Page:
None of the siblings felt they had the right to protest. After all, Uncle K was Aunt S’s spouse, and spouses trumped siblings, right?
But I had to respect my mom and Mitch and Jake and Blake for maintaining their silence and letting the grieving Uncle K have his moment of selfish amatonormativity. That emotional afternoon was probably not the right time to pick a fight. Instead, Aunt S’s siblings honored her in their thoughts and by looking at the lake, instead of partaking in the physical ritual itself.
But if my sister had died (God forbid) and her husband had co-opted the boat and gone out to sprinkle her ashes without me, I would have thrown a profanity-filled fit right there on the beach, then tried to swim after the boat, then choked on water because I’d still be screaming about what an amatonormative a-hole he was. He would have had to abort his ashing ceremony to turn the boat around and rescue me, and once on board I would have tried to sprinkle the rest of ashes, but my hands would be wet so the ashes would stick to my fingers instead of drifting off onto the wind.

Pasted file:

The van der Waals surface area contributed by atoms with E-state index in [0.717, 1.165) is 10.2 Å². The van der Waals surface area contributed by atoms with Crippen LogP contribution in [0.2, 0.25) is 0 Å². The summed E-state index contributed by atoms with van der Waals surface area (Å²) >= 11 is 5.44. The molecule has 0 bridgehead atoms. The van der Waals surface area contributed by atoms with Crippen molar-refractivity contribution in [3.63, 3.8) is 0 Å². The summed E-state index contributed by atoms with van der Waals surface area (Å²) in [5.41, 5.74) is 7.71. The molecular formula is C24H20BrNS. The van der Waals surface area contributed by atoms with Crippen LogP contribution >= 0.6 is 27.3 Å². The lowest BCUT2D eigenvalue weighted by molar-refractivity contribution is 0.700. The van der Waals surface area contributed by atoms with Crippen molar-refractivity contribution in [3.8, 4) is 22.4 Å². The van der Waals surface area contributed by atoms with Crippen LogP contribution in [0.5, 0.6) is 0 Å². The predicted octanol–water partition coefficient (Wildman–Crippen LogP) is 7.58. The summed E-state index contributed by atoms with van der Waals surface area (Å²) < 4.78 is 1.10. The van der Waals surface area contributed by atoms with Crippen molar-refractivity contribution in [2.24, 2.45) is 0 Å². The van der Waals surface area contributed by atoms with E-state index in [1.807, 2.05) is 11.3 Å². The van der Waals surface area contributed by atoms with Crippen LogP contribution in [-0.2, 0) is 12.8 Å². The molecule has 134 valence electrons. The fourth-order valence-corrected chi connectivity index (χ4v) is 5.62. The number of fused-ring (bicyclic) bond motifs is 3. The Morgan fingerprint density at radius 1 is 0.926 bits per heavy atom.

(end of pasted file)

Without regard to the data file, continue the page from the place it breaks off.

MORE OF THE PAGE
Copious Readers, how would you react in a similar situation? Respectful albeit slightly bitter silence, or temper tantrum?
Photo Credit: Bird Sisters Stock
Onely Commits Amatonormativity Twice In One Conversation December 20, 2014Posted by Onely in Bad Onely Activities, Everyday Happenings, Great Onelies in History, Heteronormativity, single and happy.
Tags: amatonormative, heteronormative, partner-seeking, singles blog
1 comment so far
For a blog that for years has been waving its bloggy arms and screaming about how our world is largely set up for couples, especially hetero couples, and about how they are privileged at the expense of other kinds of loves and families (this is what we mean by amatonormativity, sometimes also called heteronormativity), we at Onely sometimes screw up and act just as badly as the people, governments, and organizations we critique.